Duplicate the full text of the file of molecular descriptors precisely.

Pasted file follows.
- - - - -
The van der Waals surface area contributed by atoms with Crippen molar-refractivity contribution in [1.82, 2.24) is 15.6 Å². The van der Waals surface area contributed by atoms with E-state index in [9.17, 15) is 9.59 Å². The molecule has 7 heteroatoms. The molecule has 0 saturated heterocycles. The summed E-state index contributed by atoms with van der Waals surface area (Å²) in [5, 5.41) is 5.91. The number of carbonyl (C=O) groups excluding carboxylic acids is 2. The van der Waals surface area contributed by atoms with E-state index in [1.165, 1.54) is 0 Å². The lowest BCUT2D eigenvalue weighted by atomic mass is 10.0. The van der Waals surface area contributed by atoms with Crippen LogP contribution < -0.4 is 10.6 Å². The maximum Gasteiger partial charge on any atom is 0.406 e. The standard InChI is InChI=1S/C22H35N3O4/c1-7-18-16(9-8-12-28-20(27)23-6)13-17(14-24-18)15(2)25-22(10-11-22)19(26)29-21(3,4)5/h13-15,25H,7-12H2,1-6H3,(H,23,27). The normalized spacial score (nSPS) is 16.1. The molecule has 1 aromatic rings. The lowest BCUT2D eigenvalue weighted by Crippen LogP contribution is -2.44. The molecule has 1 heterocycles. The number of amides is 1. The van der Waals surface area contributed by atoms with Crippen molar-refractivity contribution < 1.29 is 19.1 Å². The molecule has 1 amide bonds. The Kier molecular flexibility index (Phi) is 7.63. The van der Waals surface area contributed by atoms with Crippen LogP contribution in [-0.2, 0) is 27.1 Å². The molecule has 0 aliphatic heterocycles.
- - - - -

The van der Waals surface area contributed by atoms with Crippen molar-refractivity contribution in [1.82, 2.24) is 15.6 Å². The van der Waals surface area contributed by atoms with E-state index in [9.17, 15) is 9.59 Å². The molecule has 7 heteroatoms. The molecule has 0 saturated heterocycles. The summed E-state index contributed by atoms with van der Waals surface area (Å²) in [5, 5.41) is 5.91. The number of carbonyl (C=O) groups excluding carboxylic acids is 2. The van der Waals surface area contributed by atoms with E-state index in [1.165, 1.54) is 0 Å². The lowest BCUT2D eigenvalue weighted by atomic mass is 10.0. The van der Waals surface area contributed by atoms with Crippen LogP contribution < -0.4 is 10.6 Å². The maximum Gasteiger partial charge on any atom is 0.406 e. The standard InChI is InChI=1S/C22H35N3O4/c1-7-18-16(9-8-12-28-20(27)23-6)13-17(14-24-18)15(2)25-22(10-11-22)19(26)29-21(3,4)5/h13-15,25H,7-12H2,1-6H3,(H,23,27). The normalized spacial score (nSPS) is 16.1. The molecule has 1 aromatic rings. The lowest BCUT2D eigenvalue weighted by Crippen LogP contribution is -2.44. The molecule has 1 heterocycles. The number of amides is 1. The van der Waals surface area contributed by atoms with Crippen molar-refractivity contribution < 1.29 is 19.1 Å². The molecule has 1 amide bonds. The Kier molecular flexibility index (Phi) is 7.63. The van der Waals surface area contributed by atoms with Crippen LogP contribution in [-0.2, 0) is 27.1 Å². The molecule has 0 aliphatic heterocycles.